Momus Talks

Momus Talks is an ongoing series of public events hosted my Momus, often with our colleagues and collaborators internationally. Ranging in format from artist talks and critics in conversation events, to book launches and live podcasts recordings, Momus Talks aims to galvanize communities around a model of art writing and criticism that is plural and rigorous.


Momus Talks: Charting an Inflection Point in Art Criticism & Publishing

Friday April 12, 2024, 6pm, Plural Fair, Montreal

Momus editors and critics Merray Gerges, Jessica Lynne, and Catherine G. Wagley will come together from their respective coasts to discuss the significant inflection point at which we find ourselves in art criticism and publishing. The conversation, moderated by Momus’s founding publisher Sky Goodden, will touch on the new existential threats to art writing (boycotts, closures, and conglomerations!) but largely focus on the regenerative and redirecting potential of this moment, especially for independent art publishers and historically underrepresented art writers.

Moderator: Sky Goodden, Publisher, Momus

Panelists: Merray Gerges, Associate Editor; Jessica Lynne, Associate Editor; and Catherine G. Wagley, Managing Editor

This panel is being generously sponsored by Art Speaks.

 Jessica Lynne (image credit: Willa Koerner); Catherine Wagley (image credit: Isabelle Le Normand); Merray Gerges (image credit: Connie Tsang); Sky Goodden (image credit: Ulysses Castellanos).


Momus Talks presents a conversation between artist Joseph Tisiga and critic Merray Gerges

Saturday, March 2, 2024, 2-3pm at Bradley Ertaskiran, Montreal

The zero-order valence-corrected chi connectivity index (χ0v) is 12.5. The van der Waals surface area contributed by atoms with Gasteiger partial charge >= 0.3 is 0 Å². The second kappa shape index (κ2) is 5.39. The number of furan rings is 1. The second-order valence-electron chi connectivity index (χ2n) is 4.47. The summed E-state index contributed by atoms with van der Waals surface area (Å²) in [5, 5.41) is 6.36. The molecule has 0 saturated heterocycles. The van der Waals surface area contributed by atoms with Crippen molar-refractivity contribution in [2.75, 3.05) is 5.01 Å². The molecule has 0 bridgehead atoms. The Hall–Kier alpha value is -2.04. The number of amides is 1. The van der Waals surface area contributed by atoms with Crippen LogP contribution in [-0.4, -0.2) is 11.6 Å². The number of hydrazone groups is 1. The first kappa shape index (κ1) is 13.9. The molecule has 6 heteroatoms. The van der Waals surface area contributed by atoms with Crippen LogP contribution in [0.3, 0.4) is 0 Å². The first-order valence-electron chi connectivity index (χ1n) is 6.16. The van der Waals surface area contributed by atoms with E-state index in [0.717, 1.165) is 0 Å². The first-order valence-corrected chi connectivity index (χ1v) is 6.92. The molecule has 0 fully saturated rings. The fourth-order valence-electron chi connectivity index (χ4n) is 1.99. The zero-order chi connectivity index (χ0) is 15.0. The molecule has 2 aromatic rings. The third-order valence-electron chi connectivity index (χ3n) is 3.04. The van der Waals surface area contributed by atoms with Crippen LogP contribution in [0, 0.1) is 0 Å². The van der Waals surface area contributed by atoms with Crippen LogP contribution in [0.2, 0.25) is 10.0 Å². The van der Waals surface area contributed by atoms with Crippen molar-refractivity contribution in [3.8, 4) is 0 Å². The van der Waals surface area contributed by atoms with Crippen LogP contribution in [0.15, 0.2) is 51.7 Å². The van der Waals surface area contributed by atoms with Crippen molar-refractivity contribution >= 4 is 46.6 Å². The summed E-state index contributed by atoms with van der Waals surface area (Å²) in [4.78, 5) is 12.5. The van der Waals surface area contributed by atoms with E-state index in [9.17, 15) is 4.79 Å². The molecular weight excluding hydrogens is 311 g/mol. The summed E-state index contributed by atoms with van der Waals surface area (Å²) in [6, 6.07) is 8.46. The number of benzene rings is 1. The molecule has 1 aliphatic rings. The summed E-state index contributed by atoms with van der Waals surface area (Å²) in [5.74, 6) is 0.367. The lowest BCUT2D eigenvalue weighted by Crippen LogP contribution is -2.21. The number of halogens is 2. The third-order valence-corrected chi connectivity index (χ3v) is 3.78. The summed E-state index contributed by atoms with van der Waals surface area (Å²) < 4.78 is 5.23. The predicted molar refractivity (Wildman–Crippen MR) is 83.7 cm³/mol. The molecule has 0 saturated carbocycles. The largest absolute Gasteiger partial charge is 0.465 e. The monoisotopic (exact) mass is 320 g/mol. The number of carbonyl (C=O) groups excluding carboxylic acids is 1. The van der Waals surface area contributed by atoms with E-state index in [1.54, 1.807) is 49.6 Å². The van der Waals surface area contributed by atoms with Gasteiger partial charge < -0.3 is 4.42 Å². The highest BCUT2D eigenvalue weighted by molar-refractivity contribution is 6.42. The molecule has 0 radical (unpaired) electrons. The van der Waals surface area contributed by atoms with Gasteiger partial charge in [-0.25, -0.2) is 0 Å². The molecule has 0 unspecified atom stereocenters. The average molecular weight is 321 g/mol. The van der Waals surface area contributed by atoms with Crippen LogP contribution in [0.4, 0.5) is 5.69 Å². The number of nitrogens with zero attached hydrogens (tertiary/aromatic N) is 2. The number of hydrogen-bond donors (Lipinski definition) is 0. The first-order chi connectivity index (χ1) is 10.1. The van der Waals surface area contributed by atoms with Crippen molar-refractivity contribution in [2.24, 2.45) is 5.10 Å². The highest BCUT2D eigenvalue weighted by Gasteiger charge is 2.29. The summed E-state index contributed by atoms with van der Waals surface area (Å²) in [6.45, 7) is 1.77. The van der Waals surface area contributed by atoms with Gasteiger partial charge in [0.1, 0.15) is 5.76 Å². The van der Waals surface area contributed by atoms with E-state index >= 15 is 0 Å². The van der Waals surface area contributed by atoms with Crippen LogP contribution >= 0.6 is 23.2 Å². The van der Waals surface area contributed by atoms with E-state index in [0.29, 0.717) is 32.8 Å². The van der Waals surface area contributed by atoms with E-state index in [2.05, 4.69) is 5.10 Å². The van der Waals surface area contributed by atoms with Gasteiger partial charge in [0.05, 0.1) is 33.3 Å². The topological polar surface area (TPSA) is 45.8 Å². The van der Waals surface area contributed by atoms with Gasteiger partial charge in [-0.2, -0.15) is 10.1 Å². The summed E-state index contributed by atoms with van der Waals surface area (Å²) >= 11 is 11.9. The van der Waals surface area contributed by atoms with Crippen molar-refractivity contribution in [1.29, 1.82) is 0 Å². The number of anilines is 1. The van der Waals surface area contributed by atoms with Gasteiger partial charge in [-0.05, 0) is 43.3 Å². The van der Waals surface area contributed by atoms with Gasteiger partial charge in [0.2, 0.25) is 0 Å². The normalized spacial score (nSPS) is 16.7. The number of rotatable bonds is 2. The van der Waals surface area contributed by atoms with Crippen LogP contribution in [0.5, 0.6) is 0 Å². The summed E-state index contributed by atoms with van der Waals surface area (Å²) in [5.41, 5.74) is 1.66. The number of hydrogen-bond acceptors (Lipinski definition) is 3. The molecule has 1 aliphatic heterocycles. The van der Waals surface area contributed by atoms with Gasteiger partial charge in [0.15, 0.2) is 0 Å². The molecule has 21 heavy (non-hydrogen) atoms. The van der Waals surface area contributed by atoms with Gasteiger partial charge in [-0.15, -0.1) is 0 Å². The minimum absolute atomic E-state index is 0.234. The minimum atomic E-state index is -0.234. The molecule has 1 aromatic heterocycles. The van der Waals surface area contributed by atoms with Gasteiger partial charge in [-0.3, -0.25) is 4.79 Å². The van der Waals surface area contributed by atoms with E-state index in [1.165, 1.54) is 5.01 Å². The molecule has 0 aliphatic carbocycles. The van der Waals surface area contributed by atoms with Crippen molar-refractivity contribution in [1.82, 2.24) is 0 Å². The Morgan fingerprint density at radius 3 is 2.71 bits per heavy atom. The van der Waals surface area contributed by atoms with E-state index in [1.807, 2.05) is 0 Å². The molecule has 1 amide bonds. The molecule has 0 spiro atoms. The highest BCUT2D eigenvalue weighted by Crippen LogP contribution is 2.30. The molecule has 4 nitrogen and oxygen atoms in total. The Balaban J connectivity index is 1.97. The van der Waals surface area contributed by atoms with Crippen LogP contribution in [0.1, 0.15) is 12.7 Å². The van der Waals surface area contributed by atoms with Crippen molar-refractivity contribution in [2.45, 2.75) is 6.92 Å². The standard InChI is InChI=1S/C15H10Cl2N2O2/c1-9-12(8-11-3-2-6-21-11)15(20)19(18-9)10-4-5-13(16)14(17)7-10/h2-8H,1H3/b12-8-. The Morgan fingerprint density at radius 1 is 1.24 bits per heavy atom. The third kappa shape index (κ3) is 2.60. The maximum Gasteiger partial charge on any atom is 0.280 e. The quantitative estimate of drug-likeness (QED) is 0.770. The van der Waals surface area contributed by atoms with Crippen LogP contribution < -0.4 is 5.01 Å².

Between Witness and Fabulation: Joseph Tisiga and Merray Gerges in conversation

Momus Talks presents artist Joseph Tisiga and critic Merray Gerges in conversation.

Joseph Tisiga’s work is informed by global histories of colonial violence and witnessing the ongoing dispossession of Indigenous peoples. He begins with fact, then cocoons it with fiction. Doubles dance, surfaces deceive. He cloaks archeological and totemic forms in connotations and allusions, creating a pictorial and psychic plane in which mythologies morph.

The worlds he creates provoke these questions: What is fabulation’s role in the face of colonial violence? Could fabulation become a tool in the production of a new political reality? And could it liberate marginalized artists from the moral imperative to bear witness?

This conversation will be situated within Tisaga’s current solo exhibition It was God the whole time, on view at Bradley Ertaskiran in Montreal. Gerges and Tisiga have been in ongoing dialogue for over a decade, since meeting at Nova Scotia College of Art & Design.


Merray Gerges (image credit: Connie Tsang), and Joseph Tisiga (image credit: Alistair Maitlind).